The well-decorated State Banquet Hall became very tensed that fateful Saturday night when the GJA Vice-President, Mr. Roland Affail Monney, was called to announce the Journalist of the Year. A few categories were awarded and it was now time for the ultimate. The public address system for the occasion was one of the lousiest I have ever seen at any such important public gathering and some of the speakers’ messages were barely audible to the very attentive listeners. But the room became so quiet at that very moment that the GJA vice president’s voice rang out as clearly as a church bell in the heart of the New Year eve.
It was however the unexpected that was heard after the seemingly hours of attentive listening, prolonged suspense and uncomfortable anxiety. The sponsors were asked to keep their package, for no one merited it. Reporters who had finished with the introduction to their stories and were merely waiting for the name of the ultimate winner to complete their leads were given another job to do – to find a suitable lead for a no-show night. The fact that no journalist was qualified enough to be named journalist of the year ignited countless arguments in the wake of the awards and questions about the credibility of Ghanaian journalists were raised. To me, it was a night of shame for Ghanaian journalists because present at the ceremony was a delegation of senior media practitioners from other West African countries.
From whatever angle one would look at the outcome of the 13th GJA awards, one fact stood tall. The incontestable fact is that the standard of journalism in the country is sinking. In 2007, Reporters Without Boarders, a worldwide media watch organization, ranked Ghana 29th out of 169 countries in terms of media freedom. With the guarantee of media freedom by the 1992 constitution and the repeal of the Criminal Libel Law in 2001, one would have thought that journalistic standards in the country would rise, but the polar opposite is what is happening. The media landscape is now torn between a band wagon of governmental praise singers and those who are so antagonistic to government that they have lost their sense of objectivity, with pride.
The profession is also replete with half-backed and semi-literate practitioners who know next to nothing about contemporary issues. The few enlightened ones are also so partisan that they are hardly taken serious. The media is said to be the fourth estate of the realm and the 1992 constitution enjoins journalists to hold government and public office holders accountable. But this cannot be said of the Ghanaian journalist of today. The regrettable truth is that most media houses, including some state owned media organization are now either pro-NDC or pro-NPP, and one wonders where this nation is heading for with the absence of credible watch dogs.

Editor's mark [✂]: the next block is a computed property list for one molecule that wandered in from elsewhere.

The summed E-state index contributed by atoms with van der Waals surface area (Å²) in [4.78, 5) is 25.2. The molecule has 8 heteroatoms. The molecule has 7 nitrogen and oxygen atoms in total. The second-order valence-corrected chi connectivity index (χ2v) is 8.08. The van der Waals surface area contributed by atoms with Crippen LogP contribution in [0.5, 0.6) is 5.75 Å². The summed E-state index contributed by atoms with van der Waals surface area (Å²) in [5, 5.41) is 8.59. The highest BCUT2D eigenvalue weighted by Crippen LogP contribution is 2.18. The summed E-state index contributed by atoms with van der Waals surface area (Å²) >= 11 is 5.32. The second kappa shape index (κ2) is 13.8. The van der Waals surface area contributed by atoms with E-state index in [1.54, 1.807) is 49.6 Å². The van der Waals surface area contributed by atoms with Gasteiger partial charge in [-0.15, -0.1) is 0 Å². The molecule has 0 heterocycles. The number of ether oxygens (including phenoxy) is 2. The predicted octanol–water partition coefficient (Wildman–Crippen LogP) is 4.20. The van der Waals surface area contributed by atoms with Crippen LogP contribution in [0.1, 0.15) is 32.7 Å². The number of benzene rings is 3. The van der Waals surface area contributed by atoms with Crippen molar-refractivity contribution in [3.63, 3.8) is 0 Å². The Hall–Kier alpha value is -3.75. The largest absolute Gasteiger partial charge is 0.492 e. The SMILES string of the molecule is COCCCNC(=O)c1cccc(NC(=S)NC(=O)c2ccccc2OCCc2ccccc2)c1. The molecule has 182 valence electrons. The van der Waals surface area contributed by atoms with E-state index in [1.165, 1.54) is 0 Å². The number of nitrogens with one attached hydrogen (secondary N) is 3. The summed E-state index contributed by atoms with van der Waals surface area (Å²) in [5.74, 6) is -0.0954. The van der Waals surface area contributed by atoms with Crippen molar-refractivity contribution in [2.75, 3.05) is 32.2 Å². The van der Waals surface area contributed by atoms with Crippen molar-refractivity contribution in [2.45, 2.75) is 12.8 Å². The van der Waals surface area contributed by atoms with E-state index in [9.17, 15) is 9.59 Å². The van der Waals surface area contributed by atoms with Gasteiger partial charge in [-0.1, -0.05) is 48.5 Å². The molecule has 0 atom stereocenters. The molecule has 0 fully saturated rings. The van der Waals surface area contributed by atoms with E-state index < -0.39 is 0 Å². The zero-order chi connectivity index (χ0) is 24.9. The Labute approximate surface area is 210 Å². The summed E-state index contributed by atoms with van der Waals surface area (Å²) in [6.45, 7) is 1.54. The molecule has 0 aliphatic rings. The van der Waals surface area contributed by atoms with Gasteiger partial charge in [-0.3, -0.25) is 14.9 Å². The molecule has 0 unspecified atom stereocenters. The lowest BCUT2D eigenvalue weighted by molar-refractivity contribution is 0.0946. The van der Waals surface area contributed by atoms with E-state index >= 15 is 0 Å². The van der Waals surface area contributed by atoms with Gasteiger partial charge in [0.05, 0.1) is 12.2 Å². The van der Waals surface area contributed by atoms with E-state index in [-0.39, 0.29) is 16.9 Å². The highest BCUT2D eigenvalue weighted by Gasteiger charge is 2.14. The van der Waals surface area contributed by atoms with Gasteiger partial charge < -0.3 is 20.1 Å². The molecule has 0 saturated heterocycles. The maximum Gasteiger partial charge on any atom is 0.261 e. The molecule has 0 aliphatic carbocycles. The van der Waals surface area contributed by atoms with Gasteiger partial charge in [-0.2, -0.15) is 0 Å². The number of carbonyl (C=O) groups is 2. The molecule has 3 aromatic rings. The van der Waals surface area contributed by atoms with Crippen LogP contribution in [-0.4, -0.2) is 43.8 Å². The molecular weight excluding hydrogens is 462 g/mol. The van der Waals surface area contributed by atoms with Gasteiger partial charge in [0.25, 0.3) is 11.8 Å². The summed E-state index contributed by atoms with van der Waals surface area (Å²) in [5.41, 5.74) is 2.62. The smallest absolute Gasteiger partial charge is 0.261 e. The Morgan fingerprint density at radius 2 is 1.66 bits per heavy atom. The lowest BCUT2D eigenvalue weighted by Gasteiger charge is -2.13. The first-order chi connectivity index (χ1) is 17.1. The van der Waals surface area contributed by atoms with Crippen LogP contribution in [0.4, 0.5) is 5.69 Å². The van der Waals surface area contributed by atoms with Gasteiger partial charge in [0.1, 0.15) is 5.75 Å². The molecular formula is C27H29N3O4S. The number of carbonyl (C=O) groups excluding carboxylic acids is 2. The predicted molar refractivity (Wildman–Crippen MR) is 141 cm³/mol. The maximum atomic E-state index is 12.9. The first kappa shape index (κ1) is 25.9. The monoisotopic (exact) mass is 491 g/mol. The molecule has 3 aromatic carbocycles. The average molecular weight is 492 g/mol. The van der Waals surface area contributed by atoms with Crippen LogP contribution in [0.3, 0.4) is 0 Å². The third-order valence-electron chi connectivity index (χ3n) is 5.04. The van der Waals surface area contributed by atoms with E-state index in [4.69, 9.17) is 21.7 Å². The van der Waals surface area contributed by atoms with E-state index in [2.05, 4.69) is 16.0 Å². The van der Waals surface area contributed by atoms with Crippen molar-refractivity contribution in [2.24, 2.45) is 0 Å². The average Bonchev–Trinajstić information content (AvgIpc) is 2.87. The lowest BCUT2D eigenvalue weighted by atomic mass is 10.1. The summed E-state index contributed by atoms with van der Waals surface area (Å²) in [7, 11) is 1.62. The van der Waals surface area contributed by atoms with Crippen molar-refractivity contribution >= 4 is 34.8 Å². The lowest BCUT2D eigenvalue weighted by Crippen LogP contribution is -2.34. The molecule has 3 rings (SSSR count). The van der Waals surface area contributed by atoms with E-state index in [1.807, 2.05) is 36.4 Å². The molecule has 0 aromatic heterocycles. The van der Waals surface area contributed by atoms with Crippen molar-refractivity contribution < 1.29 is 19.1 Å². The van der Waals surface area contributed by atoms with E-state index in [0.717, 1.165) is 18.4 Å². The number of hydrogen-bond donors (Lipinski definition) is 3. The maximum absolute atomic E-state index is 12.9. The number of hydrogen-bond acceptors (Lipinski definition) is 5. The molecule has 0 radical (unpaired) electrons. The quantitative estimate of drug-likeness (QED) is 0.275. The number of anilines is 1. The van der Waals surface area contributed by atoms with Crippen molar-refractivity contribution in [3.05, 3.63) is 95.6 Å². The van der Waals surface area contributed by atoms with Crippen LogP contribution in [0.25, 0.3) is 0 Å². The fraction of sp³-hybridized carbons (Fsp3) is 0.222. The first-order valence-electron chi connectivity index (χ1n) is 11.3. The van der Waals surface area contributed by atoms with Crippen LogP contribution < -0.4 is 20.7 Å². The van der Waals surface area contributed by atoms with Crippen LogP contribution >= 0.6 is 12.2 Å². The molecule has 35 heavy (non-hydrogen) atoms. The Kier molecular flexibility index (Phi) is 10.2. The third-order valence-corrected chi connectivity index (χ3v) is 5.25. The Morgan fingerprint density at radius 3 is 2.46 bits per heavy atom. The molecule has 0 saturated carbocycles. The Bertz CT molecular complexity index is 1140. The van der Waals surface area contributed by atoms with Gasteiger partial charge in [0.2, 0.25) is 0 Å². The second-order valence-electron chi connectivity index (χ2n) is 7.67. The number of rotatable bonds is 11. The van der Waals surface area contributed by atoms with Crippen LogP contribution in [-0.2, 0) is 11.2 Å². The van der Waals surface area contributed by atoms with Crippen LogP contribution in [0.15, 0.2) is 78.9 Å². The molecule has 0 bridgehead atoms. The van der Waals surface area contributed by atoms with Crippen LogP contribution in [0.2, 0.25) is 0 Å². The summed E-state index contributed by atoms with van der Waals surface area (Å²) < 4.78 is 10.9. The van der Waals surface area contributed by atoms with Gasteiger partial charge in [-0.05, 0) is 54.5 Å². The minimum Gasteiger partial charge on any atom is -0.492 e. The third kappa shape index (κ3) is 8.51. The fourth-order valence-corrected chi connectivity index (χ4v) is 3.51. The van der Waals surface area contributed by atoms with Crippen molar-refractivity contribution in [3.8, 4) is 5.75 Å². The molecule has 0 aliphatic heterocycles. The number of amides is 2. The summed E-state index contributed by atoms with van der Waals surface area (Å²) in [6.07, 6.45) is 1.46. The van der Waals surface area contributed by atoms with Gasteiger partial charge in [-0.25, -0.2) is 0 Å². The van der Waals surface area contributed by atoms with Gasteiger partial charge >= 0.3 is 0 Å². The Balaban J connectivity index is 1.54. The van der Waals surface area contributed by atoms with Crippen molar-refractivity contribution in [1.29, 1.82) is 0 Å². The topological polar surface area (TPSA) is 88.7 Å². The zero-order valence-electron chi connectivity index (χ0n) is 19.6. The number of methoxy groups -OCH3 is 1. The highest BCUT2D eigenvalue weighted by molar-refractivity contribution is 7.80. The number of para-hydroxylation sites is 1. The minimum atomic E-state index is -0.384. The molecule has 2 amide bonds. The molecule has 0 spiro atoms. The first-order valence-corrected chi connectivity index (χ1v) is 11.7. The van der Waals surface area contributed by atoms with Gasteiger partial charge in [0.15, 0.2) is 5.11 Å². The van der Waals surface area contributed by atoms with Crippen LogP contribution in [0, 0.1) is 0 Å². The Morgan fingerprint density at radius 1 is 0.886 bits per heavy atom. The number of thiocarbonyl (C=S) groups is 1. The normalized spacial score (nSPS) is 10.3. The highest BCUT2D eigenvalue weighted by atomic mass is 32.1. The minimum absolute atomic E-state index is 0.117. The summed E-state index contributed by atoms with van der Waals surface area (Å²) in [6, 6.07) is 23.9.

The rather shameful outcome of the 13th GJA awards should serve as a grim reminder of the reality we are running from. Mediocre, irresponsible and unethical journalism does not win awards. The GJA and the judging panel deserve tons of commendation for not undermining the integrity of the award by giving it to anyone at all. The best way to salvage the image of journalism in Ghana is to come to the realization that the profession is not about fame and wealth creation. Journalism is not a propaganda machinery for politicians and promotion of fetish and parochial interests in exchange for monetary gains.
One major concern that emerged as a result of inability of get the Journalist of the Year is mode of selection of awardees. Similar awards, including the CNN African Journalists Award, rely on the submission of entries by journalists. Some social commentators have suggested that the awards committee should work all year-round to monitor the performance of hardworking journalists and reward them even if they fail to tender in entries for consideration. Interestingly in this year’s award, eleven categories, including the Journalist of the Year, are to be nominated by members of the GJA and the general public. In as much as media consumers can assess the quality of the media they enjoy, cheap but popular programmes are likely to receive thousands of nominations to the detriment of very creative, educative and innovative media programmes. The judging panel should watch out for this.